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Tresham, Francis (1567?–1605), conspirator, was the eldest son of of Rushton, Northamptonshire, and his wife, Meriel Throckmorton (d. 1615), daughter of Sir Robert Throckmorton of Coughton, Warwickshire. Anthony Wood in Athenae Oxonienses maintains that he studied at St John's College, Oxford, or Gloucester Hall, ‘or both’, but there seems to be no corroborating evidence (Wood, Ath. Oxon., 754). In 1593 he married Anne Tufton, elder daughter of Sir John Tufton of Hothfield, Kent. The Jesuit Father John Gerard hints at flaws in Tresham's character; another Jesuit closely involved with the English Catholic families of the time, Oswald Tesimond, generally kinder in his assessments, thought Tresham ‘a man of sound judgement. He knew how to look after himself, but was not much to be trusted’ (Edwards, 108). At all events, he was long an associate of his cousin —their mothers were sisters—and of the brothers John and Christopher Wright, all subsequently conspirators in the Gunpowder Plot.

Tresham was one of the Catholic gentlemen who followed the earl of Essex into rebellion on 8 February 1601. He was among those left by Essex to guard their prisoner, the lord keeper, Sir Thomas Egerton, in Essex House on the afternoon of that tumultuous day. Along with his colleagues, Tresham was arrested and imprisoned, first in the White Lion, Southwark, and then in the Tower. Freedom cost his father 3000 marks, Tresham being released on 21 June. This ugly experience did not prevent him dabbling in further treasons: he was involved in representations to the king of Spain fronted by Thomas Winter, , and Christopher Wright in 1602 and 1603. Nevertheless, his friends by now had their doubts about Tresham's commitment to the extreme courses they were considering, and they did not trust him with the secret of the Gunpowder Plot until 14 October 1605 (TNA: PRO, SP 14/16/63). Sir Thomas Tresham had died in the previous month, and Catesby clearly took this decision with an eye on Francis's newly acquired property, hoping that this wealth could help finance the conspirators' schemes. Although Sir Thomas's debts amounted to more than £11,000, the long-established Rushton estates, among the most prosperous in Northamptonshire, were valued at over £3000 per annum.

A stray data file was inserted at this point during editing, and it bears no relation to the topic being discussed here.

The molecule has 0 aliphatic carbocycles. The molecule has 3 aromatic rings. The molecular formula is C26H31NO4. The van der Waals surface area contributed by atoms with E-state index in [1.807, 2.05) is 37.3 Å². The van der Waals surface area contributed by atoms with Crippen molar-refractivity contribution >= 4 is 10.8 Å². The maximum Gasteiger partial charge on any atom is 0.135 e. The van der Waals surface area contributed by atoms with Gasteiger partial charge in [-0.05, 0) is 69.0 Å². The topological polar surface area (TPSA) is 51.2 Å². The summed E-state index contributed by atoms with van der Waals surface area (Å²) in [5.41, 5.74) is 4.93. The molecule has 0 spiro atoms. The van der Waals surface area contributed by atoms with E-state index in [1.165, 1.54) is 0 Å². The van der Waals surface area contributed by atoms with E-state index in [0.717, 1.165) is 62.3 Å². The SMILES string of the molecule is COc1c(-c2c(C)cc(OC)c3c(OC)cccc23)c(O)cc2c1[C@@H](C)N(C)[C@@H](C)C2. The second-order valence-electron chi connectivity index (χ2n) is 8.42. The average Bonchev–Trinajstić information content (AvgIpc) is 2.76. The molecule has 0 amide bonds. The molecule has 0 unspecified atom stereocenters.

Here Catesby made a grave mistake; Tresham had no stomach for the enterprise. He appears to have gone at once into Northamptonshire, shutting up Rushton Hall and taking his family to London. This visit may have provided an opportunity to conceal his muniments in a walled-up closet near the great hall where, more than 220 years later, they were rediscovered by workmen making alterations. Again and again Tresham urged his friends to abandon their scheme. Guy Fawkes says that he was concerned for the safety of Catholic peers attending parliament, and Catesby's airy assurances that the lives of their noble friends would somehow be preserved failed to convince.

Tresham's dilemma was acute. Pressured, and at times openly threatened, by long-standing friends, he was at the same time aware of the immense risks being run, and the probable ruin of himself and every English Catholic should the plot miscarry. Although he never admitted it—the fact would hardly have counted in his favour—Tresham almost certainly wrote the disguised letter to his brother-in-law , which, thanks to Monteagle's loyalty or instinct for self-preservation, revealed the conspiracy to the authorities. Another cousin and conspirator, Thomas Winter, clearly suspected as much. Fawkes, in his declaration of 16 November, recalled that Catesby and Winter had told him how Tresham had been ‘exceeding earnest’ to ‘have [Monteagle] warned to be absent from the Parlament’ (TNA: PRO, SP 14/216/100). Early in November, Winter and Catesby taxed Tresham with the deed at the point of a dagger, and were only half convinced by his anguished protestations of innocence. Tresham salved his conscience by insisting that so far as he could tell, the conspirators had decided to halt their operations as a result of his prompting and his money. At his ‘chamber in Clerkenwell’ he paid over £190 to Winter, for Catesby's use ‘acording to a former agreement between them’, in the fortnight before 5 November (TNA: PRO, SP 14/216/116). As he himself put it, ‘the silence that I used was only to deliver my self from that infamous brand of an accuser, and to save his life which in all true rules I was bound to do.’ He had aimed, he said, ‘not only to free his majesty and the state from this present treason, but to shipe them all away that they might have no meanes left them to contrive any more’ (TNA: PRO, SP 14/16/63). It was, if true, a perilous game, and Tresham knew it. Driven on by his fears, he secured a licence to travel abroad for two years, with servants and horses, granted on 2 November 1605.